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Title page for ETD etd-11192013-102912

Type of Document Dissertation
Author Hawkins, Nicole Alise
URN etd-11192013-102912
Title Identification of epilepsy modifier genes in a mouse model
Degree PhD
Department Neuroscience
Advisory Committee
Advisor Name Title
Alfred George Committee Chair
Douglas Mortlock Committee Member
Jennifer Kearney Committee Member
Michelle Southard-Smith Committee Member
  • voltage-gated ion channels
  • voltage-gated sodium channels
  • mouse models
  • Epilepsy
  • genetic modifier
  • seizure
Date of Defense 2013-09-27
Availability unrestricted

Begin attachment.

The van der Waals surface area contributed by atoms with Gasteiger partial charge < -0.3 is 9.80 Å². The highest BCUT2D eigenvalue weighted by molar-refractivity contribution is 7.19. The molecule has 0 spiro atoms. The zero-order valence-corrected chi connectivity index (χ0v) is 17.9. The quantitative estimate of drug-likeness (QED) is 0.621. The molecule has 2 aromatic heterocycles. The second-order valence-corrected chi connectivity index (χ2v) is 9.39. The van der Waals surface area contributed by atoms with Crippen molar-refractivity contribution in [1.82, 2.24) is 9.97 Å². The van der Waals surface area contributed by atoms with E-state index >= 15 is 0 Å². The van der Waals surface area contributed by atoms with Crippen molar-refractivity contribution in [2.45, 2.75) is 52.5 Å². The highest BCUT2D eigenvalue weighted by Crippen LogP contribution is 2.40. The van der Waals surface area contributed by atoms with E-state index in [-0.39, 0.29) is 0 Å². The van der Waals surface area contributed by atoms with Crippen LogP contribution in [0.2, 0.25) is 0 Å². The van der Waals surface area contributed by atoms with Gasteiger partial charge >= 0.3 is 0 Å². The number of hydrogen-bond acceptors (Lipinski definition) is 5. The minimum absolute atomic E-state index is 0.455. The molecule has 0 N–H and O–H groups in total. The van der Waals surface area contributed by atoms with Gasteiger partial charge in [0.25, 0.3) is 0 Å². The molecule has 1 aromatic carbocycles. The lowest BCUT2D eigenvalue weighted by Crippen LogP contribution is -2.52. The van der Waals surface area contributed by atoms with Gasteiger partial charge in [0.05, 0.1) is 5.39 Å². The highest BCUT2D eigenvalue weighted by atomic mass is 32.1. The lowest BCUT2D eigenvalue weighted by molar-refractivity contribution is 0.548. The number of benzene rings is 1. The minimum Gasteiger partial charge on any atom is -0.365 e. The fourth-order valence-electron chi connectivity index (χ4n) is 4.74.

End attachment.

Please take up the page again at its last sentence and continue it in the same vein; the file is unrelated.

Epilepsy is a neurological disorder affecting approximately 3 million Americans. Two-thirds of patients diagnosed with epilepsy have no known cause for their disease, however recent evidence suggests most result from complex genetic interactions. Research has identified several genes which contribute to monogenic epilepsy, however identifying genes involved in genetically-complex epilepsies has been less successful. Nearly 900 mutations have been identified in the voltage-gated sodium channel genes SCN1A and SCN2A in human epilepsies, including GEFS+, Dravet and Ohtahara syndromes. Affected family members with the same sodium channel mutation often display variability in the clinical severity of their disease, a common feature of genetic epilepsy. Mouse epilepsy models, including sodium channel mutants, also show significant phenotype variability dependent on genetic background. This suggests that epilepsy phenotypes can be influenced by genetic modifiers. The Scn2aQ54 mouse model has an epilepsy phenotype with strain-dependent variability. Scn2aQ54 mice congenic on strain C57BL/6J exhibit delayed seizure onset and improved survival compared to (C57BL/6J x SJL/J)F1.Scn2aQ54 mice. Two dominant modifier loci that influence Scn2aQ54 seizure susceptibility were mapped and designated Moe1 and Moe2. Fine-mapping of Moe1 using interval-specific congenic lines and RNA-Seq identified Cacna1g and Hlf as candidate modifier genes of the Scn2aQ54 seizure phenotype. Cacna1g transgenic and Hlf targeted knockout mouse models were used for systematic evaluation of Cacna1g and Hlf modifier potential by generation of double mutants with Scn2aQ54 mice. These studies provided evidence that supports Hlf and Cacna1g as genetic modifiers of the Scn2aQ54 phenotype. Additional epilepsy modifier genes were identified using a functional candidate gene approach to evaluate known epilepsy mutations Scn2aQ54 and Kcnq2V182M/+ on the phenotype of the Scn1aR1648H/+ GEFS+ model. Combining the Scn1aR1648H/+ mutation with Scn2aQ54 or Kcnq2V182M/+ resulted in severe, juvenile-onset epilepsy that was not observed in single mutants. Understanding the molecular basis of genetic modifiers in a mouse model can provide insight into human epilepsy. Verification of Cacna1g and Hlf as epilepsy modifier genes will suggest new targets for improved treatment of epilepsy and advance molecular diagnostic capabilities by identifying those patients who are most at-risk for developing severe epilepsy.
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